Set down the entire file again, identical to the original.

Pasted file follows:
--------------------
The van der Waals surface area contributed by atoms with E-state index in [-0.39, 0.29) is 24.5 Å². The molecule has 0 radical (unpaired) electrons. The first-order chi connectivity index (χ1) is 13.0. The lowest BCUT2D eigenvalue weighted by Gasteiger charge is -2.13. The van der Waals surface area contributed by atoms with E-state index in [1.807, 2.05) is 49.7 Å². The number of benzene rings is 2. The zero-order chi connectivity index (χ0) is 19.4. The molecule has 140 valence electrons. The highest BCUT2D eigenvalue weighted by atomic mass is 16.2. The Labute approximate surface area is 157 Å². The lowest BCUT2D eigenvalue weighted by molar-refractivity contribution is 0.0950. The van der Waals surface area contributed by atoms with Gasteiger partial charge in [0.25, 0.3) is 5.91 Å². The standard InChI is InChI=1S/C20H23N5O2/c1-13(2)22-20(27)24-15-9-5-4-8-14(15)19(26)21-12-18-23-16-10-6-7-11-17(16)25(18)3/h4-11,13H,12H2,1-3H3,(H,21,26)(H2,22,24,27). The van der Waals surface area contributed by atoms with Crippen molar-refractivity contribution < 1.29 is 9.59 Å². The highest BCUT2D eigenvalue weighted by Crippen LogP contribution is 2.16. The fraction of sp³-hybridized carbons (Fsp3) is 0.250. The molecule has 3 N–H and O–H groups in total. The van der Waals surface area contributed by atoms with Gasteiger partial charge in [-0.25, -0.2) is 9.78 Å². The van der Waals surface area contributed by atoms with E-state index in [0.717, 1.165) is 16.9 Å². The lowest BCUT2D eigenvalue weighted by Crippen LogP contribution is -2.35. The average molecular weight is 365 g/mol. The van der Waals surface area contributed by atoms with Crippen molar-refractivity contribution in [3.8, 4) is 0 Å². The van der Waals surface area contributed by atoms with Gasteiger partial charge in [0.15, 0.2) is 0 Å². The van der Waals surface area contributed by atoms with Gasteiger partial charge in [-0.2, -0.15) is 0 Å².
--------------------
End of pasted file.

The van der Waals surface area contributed by atoms with E-state index in [-0.39, 0.29) is 24.5 Å². The molecule has 0 radical (unpaired) electrons. The first-order chi connectivity index (χ1) is 13.0. The lowest BCUT2D eigenvalue weighted by Gasteiger charge is -2.13. The van der Waals surface area contributed by atoms with E-state index in [1.807, 2.05) is 49.7 Å². The number of benzene rings is 2. The zero-order chi connectivity index (χ0) is 19.4. The molecule has 140 valence electrons. The highest BCUT2D eigenvalue weighted by atomic mass is 16.2. The Labute approximate surface area is 157 Å². The lowest BCUT2D eigenvalue weighted by molar-refractivity contribution is 0.0950. The van der Waals surface area contributed by atoms with Gasteiger partial charge in [0.25, 0.3) is 5.91 Å². The standard InChI is InChI=1S/C20H23N5O2/c1-13(2)22-20(27)24-15-9-5-4-8-14(15)19(26)21-12-18-23-16-10-6-7-11-17(16)25(18)3/h4-11,13H,12H2,1-3H3,(H,21,26)(H2,22,24,27). The van der Waals surface area contributed by atoms with Crippen molar-refractivity contribution < 1.29 is 9.59 Å². The highest BCUT2D eigenvalue weighted by Crippen LogP contribution is 2.16. The fraction of sp³-hybridized carbons (Fsp3) is 0.250. The molecule has 3 N–H and O–H groups in total. The van der Waals surface area contributed by atoms with Gasteiger partial charge in [-0.25, -0.2) is 9.78 Å². The van der Waals surface area contributed by atoms with E-state index in [0.717, 1.165) is 16.9 Å². The lowest BCUT2D eigenvalue weighted by Crippen LogP contribution is -2.35. The average molecular weight is 365 g/mol. The van der Waals surface area contributed by atoms with Crippen molar-refractivity contribution in [3.8, 4) is 0 Å². The van der Waals surface area contributed by atoms with Gasteiger partial charge in [0.15, 0.2) is 0 Å². The van der Waals surface area contributed by atoms with Gasteiger partial charge in [-0.2, -0.15) is 0 Å².